Two juries in the same courtroom came to different conclusions in the cases of two men charged with first-degree murder in what police described as a drug-related killing. One man was convicted of two counts of first-degree murder for his role in the death of two Jacksonville brothers who were shot and killed in their car, according to a report in the Florida Times-Union. The second defendant is facing a new trial after a jury could not reach a unanimous decision on whether he was guilty or not guilty. His Jacksonville Murder Case could be reopened for negotiations or scheduled for a new trial.
The trial logistics of this Jacksonville Murder Case are different than most. In this Jacksonville Violent Crimes Case, four people were allegedly going to buy drugs from the two brothers and the two brothers were both shot in the face and killed. One defendant already pleaded guilty to second-degree murder in this 2013 incident and is awaiting sentencing. The alleged shooter is charged with first-degree murder and the state is planning to seek the death penalty against him. That left the two men who recently went to trial. The facts of the case were similar enough that the state could present the cases against both at the same time. But, separate juries were assembled for each of the defendants in this Jacksonville Murder Case. So when it came time to deliberate and discuss the charges, one jury went into one room and the other went into a separate room.
This practice is done so every defendant has a fair trial and is judged on his or her own actions as offered as evidence by the state. If a jury was considering both cases at the same time, the actions of one defendant could influence their opinion of the other. A person’s right to a fair trial in front of a jury of his or her peers is essential – especially in a first-degree murder case. There are only two possible sentences when someone is convicted of first-degree murder: life in prison or the death penalty. The 20-year-old man who pleaded guilty to second-degree murder could face a sentence that would allow him to be released from prison at some point, but he likely agreed to cooperate in the case. The 21-year-old defendant now facing a new trial could have a similar option, depending on what he and the state choose to do with the case. If the case does go to trial a second time, the jury will not be told it’s been to trial before – just like previous criminal charges aren’t allowed in as evidence in the case.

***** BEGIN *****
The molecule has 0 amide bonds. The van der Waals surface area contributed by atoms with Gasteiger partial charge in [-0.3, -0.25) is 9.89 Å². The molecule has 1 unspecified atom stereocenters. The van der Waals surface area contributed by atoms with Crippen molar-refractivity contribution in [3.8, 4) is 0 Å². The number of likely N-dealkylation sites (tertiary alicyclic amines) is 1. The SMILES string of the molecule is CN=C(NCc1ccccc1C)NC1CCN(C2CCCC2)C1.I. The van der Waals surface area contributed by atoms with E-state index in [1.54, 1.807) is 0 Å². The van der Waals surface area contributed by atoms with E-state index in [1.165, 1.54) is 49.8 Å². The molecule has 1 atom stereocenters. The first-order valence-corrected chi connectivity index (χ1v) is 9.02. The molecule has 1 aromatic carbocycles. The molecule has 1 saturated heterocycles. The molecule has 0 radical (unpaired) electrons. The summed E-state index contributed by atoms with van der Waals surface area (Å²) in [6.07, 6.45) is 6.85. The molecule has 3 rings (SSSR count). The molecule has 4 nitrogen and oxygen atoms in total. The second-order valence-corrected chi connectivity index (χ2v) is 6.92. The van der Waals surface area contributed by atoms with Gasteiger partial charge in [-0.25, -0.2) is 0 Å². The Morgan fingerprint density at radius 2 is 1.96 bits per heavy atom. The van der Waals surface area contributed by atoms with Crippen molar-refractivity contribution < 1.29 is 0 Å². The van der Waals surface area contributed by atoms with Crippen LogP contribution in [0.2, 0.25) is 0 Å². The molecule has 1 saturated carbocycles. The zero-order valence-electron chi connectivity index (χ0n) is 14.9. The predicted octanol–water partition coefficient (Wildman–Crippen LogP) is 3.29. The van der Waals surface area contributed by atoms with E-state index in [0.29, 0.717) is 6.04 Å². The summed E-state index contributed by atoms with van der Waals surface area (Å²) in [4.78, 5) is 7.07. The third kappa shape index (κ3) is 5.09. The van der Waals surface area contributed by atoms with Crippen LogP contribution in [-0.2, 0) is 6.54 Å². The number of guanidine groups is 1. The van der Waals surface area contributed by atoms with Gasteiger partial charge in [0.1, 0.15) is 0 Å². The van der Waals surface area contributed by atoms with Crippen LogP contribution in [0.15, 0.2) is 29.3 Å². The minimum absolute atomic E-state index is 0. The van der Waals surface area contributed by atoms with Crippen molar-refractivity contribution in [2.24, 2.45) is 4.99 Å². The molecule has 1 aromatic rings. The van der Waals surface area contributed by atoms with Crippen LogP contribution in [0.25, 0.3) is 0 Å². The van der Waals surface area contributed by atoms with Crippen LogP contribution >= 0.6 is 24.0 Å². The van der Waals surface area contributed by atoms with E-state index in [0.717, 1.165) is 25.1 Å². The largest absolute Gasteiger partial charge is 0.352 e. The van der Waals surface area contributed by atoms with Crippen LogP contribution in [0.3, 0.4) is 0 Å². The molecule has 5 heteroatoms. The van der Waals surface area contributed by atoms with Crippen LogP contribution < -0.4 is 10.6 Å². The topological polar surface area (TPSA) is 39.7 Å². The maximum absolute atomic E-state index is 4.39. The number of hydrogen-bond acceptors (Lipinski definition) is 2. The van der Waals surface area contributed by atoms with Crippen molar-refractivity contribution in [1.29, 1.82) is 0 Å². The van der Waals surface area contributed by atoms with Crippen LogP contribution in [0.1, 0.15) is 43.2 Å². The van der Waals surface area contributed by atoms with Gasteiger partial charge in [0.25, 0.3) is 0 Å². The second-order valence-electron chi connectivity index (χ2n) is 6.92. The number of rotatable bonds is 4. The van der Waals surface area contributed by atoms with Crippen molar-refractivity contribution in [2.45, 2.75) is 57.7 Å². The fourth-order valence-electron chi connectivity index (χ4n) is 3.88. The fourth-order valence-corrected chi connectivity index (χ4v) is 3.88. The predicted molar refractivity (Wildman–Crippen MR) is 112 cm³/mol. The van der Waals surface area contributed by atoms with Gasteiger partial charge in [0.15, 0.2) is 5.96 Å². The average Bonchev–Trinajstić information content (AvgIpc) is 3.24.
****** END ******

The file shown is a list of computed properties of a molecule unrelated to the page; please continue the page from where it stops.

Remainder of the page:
If you or a loved one needs a criminal defense attorney in Jacksonville or the surrounding area, call The Mussallem Law Firm at (904) 365-5200 for a FREE CONSULTATION. Our Duval County Violent Crimes Attorney, Victoria “Tori” Mussallem, is available 24 hours a day, 7 days a week.